Cunningham sets up several effective scares and liberally spreads them out.
On one hand, Friday the 13th lacks the innovative filmmaking characteristic of Halloween. Nonetheless, Cunningham makes up for it with briskly paced, suspenseful, and often scary story-telling. Specifically, Cunningham sets up several effective scares and liberally spreads them out. Though it’s a cheats, Jason’s appearance produces one of the genre’s best jump scares. And yes, the movie’s multiple red herrings prove to be lazy storytelling. Technically, Pamela Voorhees as the killer is another cheat. But the third act’s extended chase between Adrienne King’s ‘Alice’ and Mrs. Voorhees makes it much easier to forgive. Overall, Cunningham creates an atmosphere that makes it feel like you are trapped alone in the woods.
Don’t Forget the Tom Savini and Harry Manfredini Factors
Much of the success of Friday the 13th can be attributed to Tom Savini’s groundbreaking make-up effects. Mainstream audiences had probably never seen death and and explicit gore rendered with such realism on the big screen. Savini crafts several memorable death scenes that have lost none of their ability to shock. Whether it’s the axe to Marcie’s face or Annie’s throat being sliced open, Savini’s work convinces. Today, Kevin Bacon’s death scene still and leaves you asking, “How did they do that?”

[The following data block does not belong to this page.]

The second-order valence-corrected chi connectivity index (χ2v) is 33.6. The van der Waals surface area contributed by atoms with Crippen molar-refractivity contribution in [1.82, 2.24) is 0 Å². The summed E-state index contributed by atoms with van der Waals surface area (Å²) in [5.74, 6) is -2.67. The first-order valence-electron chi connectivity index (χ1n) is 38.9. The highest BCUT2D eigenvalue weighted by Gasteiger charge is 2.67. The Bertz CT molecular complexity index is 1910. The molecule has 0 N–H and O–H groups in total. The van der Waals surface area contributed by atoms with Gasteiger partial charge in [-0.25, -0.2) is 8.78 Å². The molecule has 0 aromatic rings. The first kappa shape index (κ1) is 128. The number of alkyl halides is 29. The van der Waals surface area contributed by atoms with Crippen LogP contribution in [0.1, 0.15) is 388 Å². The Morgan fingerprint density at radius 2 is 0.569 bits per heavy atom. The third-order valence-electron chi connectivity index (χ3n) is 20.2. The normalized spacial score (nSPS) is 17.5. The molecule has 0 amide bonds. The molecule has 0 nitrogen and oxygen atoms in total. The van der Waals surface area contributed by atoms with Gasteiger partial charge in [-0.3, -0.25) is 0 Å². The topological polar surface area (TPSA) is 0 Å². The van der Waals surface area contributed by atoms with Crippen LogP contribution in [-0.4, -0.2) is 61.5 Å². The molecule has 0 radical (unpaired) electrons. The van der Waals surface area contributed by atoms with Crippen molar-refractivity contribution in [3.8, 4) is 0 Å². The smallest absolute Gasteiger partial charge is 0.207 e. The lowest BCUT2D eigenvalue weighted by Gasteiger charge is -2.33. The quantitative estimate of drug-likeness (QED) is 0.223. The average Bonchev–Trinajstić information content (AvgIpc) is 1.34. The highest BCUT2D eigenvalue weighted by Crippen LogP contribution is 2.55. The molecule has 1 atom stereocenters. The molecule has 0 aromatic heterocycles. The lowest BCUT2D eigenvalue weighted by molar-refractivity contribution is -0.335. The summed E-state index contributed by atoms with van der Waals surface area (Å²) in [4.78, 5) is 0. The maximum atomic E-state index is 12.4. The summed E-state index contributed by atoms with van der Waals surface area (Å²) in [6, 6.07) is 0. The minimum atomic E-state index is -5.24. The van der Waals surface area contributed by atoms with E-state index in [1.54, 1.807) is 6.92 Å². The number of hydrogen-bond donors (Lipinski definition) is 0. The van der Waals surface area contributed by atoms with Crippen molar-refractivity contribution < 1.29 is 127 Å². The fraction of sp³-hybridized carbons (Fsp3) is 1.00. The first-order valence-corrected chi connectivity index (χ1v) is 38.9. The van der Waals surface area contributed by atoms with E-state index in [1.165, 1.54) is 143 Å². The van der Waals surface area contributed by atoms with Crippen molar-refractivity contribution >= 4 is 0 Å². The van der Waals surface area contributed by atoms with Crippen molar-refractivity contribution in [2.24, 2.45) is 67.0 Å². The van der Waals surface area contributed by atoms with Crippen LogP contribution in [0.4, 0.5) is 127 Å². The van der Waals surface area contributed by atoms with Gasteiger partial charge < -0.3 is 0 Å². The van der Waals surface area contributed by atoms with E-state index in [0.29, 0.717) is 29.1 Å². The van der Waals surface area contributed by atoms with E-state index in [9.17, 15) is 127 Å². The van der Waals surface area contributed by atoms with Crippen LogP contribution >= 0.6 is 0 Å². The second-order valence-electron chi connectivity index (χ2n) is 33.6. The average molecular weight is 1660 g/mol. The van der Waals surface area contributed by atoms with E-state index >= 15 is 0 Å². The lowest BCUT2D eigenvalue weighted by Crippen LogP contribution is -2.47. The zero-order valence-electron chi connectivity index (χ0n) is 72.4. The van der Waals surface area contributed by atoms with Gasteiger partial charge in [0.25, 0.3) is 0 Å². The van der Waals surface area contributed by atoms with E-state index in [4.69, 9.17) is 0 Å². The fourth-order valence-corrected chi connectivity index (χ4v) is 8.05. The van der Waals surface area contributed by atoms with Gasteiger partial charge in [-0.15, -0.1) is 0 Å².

And Manfredini’s music is like another character in the movie.
Another factor that sets Friday the 13th apart from other horror movies is Harry Manfredini’s distinctive music score. Like John Williams’ Jaws theme or Bernard Herrmann’s Psycho score, Manfredini’s music is instantly recognizable. You don’t need to be a horror fan to know what the “cha cha cha” sound means. The best music scores arguably become almost omnipresent in a movie. And Manfredini’s music is like another character in the movie. It’s so good at establishing a mood or feeling that you’ll always associate it with watching Friday the 13th.
Friday the 13th Crystallizes the Slasher Subgenre
Yes, Friday the 13th borrows from other movies, but in doing so it accomplished something significant – it created the slasher subgenre. Mario Bava’s The Bay of Blood is an obvious precursor to the slasher film. Both The Texas Chainsaw Massacre and John Carpenter’s Halloween certainly set some ground-rules Yet Friday the 13th is the movie that brought these ingredients together. . When you watch self-aware movies like Cabin in the Woods, the tropes these films deconstruct were first constructed as a fully functional whole by Friday the 13th. Sadly, we may be witnessing the first decade since Friday the 13th debuted in 1980 without a new feature-length Friday film. But every Friday the 13th, I dust off my blu-ray collection and attempt to get through as many of the franchise films in one sitting as possible. Maybe this will be the year I get through all 12 films.